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Ethics & Religion
Column #1,982
August 15, 2019
Let's Cut the Prison Population
By Mike McManus

Too many Americans are in prison. In 2017 there were 1,489,000 prisoners, about 183,000 of whom were in federal prisons, with 1.3 million in state facilities. These numbers are down about 1% from 2016 and down by 100,000 prisoners since 2007.

However, state prison populations jumped 222% from 1980 to 2010. A major reason is that one in seven prisoners is serving a life sentence. In some states, one in three inmates has a life sentence. Many prisons have become de facto nursing homes with a growing elderly population. The average taxpayer cost per year is $30,000 per inmate.

What sense does this make? A criminal who has served 20 or 30 years is usually not a danger to society. Crimes are committed by young men. Arrests for violent crimes peak during late teens and early twenties.

In 2012 Maryland released nearly 200 prisoners who had served more than 30 years, mostly for homicides and rape. Fewer than 1 percent have committed a crime in the half decade since their release.

The annual cost of mass incarceration is $81 billion. That figure could be cut substantially if those serving life sentences were released years before they died in prison.

Fortunately, there is a growing movement to reduce excessive sentences. Legislation authorizing sentence reductions in old cases has passed in California and the District of Columbia. Sen. Cary Booker has proposed something similar at the federal level.

In fact, more than 3,000 old prisoners were released from federal custody in July based on their good conduct, under the First Step Act proposed by President Trump and agreed to by Congress in December.

James Foreman, Jr., a Yale Law School professor and Sarah Lustbader, a senior legal counsel of the Justice Collaborative, co-authored an article, "Rethinking Extreme Sentences," published by The New York Times August 2, 2019. They proposed that prosecutors "can recognize their role in creating the crisis and work toward fixing it. They should start by opening "sentence review units" which would consist of small dedicated teams of lawyers, investigators, data scientists and social workers within the prosecutor's office.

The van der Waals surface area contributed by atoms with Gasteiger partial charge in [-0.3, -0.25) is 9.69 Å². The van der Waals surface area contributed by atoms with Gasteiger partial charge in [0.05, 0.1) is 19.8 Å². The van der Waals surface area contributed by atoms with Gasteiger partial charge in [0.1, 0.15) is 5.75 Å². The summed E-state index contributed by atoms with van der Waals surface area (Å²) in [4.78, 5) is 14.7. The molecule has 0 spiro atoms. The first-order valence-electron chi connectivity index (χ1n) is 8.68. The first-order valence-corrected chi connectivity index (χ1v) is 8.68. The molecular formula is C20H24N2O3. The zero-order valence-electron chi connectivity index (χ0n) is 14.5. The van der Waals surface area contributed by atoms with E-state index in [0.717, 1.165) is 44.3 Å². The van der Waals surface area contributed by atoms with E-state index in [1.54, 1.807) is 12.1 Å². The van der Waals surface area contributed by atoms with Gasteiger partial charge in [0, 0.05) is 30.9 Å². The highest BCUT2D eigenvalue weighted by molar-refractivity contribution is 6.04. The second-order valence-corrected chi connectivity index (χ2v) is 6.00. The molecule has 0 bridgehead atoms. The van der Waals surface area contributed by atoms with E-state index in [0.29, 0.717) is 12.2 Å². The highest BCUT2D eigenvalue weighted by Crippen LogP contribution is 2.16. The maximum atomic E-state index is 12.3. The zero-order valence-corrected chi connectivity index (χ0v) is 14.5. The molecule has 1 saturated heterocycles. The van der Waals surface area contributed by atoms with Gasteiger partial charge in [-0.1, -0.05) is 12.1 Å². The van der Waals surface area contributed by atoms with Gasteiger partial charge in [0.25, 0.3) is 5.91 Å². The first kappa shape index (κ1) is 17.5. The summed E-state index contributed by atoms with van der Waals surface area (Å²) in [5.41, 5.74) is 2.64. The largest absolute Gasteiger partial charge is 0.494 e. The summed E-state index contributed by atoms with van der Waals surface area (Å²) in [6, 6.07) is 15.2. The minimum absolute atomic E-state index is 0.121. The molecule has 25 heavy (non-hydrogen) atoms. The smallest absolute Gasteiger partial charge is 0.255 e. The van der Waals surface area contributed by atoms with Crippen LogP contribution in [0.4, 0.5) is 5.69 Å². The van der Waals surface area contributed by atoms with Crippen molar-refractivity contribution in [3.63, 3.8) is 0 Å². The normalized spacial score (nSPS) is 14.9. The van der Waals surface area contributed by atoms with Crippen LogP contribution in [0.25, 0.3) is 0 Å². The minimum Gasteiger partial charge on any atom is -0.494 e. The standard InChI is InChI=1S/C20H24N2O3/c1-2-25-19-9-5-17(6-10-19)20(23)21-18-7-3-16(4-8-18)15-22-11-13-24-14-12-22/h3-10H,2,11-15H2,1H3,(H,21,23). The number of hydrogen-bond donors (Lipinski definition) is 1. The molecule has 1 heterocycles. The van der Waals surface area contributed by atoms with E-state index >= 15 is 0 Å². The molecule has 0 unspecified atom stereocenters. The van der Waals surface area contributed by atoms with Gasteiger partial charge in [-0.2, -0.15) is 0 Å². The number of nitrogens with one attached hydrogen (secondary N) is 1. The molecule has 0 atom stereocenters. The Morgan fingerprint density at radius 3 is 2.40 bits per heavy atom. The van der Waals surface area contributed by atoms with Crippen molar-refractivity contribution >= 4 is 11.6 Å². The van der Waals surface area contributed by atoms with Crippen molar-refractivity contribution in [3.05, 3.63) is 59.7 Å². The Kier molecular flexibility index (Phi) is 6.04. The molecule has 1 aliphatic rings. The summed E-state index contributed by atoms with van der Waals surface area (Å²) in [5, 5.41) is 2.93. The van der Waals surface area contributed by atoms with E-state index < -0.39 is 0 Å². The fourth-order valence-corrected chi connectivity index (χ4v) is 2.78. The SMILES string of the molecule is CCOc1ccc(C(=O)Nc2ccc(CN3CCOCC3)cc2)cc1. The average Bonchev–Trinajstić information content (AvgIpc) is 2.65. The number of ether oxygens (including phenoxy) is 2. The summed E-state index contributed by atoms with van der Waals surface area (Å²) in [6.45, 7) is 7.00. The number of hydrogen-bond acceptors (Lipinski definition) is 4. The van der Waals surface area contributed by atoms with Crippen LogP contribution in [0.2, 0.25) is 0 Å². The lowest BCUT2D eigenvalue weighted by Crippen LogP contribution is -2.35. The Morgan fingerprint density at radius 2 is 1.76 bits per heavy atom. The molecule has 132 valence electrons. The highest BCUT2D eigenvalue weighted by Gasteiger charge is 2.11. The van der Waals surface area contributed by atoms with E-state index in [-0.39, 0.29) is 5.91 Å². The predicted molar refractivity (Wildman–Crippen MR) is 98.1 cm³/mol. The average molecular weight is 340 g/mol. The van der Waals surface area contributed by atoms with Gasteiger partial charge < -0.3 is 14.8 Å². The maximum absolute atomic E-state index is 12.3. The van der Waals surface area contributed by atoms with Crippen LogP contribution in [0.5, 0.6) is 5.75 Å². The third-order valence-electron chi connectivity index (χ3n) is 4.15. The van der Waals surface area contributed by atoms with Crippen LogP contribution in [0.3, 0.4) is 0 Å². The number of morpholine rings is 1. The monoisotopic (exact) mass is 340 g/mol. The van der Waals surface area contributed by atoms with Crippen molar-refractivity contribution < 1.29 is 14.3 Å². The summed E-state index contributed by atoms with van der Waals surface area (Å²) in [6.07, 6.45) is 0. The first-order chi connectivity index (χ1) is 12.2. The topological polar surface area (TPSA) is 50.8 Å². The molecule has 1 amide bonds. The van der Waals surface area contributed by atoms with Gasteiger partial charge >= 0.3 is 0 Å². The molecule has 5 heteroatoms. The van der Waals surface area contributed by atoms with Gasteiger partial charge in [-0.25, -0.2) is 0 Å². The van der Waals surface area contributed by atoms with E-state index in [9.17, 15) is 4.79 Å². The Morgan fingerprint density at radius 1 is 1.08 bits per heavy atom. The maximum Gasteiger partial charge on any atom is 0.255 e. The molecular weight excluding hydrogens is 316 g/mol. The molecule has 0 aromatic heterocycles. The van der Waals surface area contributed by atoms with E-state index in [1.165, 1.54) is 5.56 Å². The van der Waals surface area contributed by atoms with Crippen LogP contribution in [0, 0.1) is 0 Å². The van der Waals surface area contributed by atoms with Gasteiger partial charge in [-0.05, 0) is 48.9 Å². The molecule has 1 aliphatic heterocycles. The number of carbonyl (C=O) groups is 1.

"Each team would review past cases, and when they find sentences which seem egregious, prosecutors would give these cases a second look."

That's a sensible proposal which ought to be considered by every prosecutor's office. The concept of sentence review has been used to root out cases in which an innocent person was sent to prison in error. (See Professor Farmer's book, Locking Up Our Own: Crime and Punishment in Black America.)

Foreman and Lustbader ask why prosecutors should lead the movement to cut down long sentences? "Because they were and in many places still are, a major driver of the sentencing explosion."

One prosecutor who is setting up a sentence review unit is Terry Krasner, Philadelphia's District Attorney. He says, "Sometimes extreme sentences reflect unscientific beliefs; sometimes they reflect racism; and sometimes they reflect judges who punish you 10 times harder if you went to trial."

Krasner adds that "There are a lot of people in jail who very clearly don't need to stay in jail."

Blacks and Hispanics are more likely to be arrested and convicted than whites. In 2017, there were 475,900 blacks in prison and 336,500 Hispanics compared to only 436,000 whites, who can hire better lawyers to defend them. In the broader population, whites outnumber blacks 5-1 - yet black prisoners outnumber whites. Racism is doubtless a factor.

The key question is how long should those found guilty of major crimes be sentenced? I suggest that a maximum sentence might be 20 to 25 years - and that anyone who has served that much time should be released, unless they committed more crimes in prison.

Life sentences are rare in Britain, but common in the U.S. Last week an English court handed a whole-life sentence to Dale Crogan for murdering four people, including two policewomen. He will never be eligible for release - one of only 50 British criminals serving such a sentence.

By contrast, at least 40,000 Americans are imprisoned without hope of parole. Including 2,500 under the age of 18.

It is time for America to reconsider its extreme sentencing.


Copyright (c) 2018 Michael J. McManus, a syndicated columnist and past president of Marriage Savers. To read past columns, go to Hit Search for any topic.


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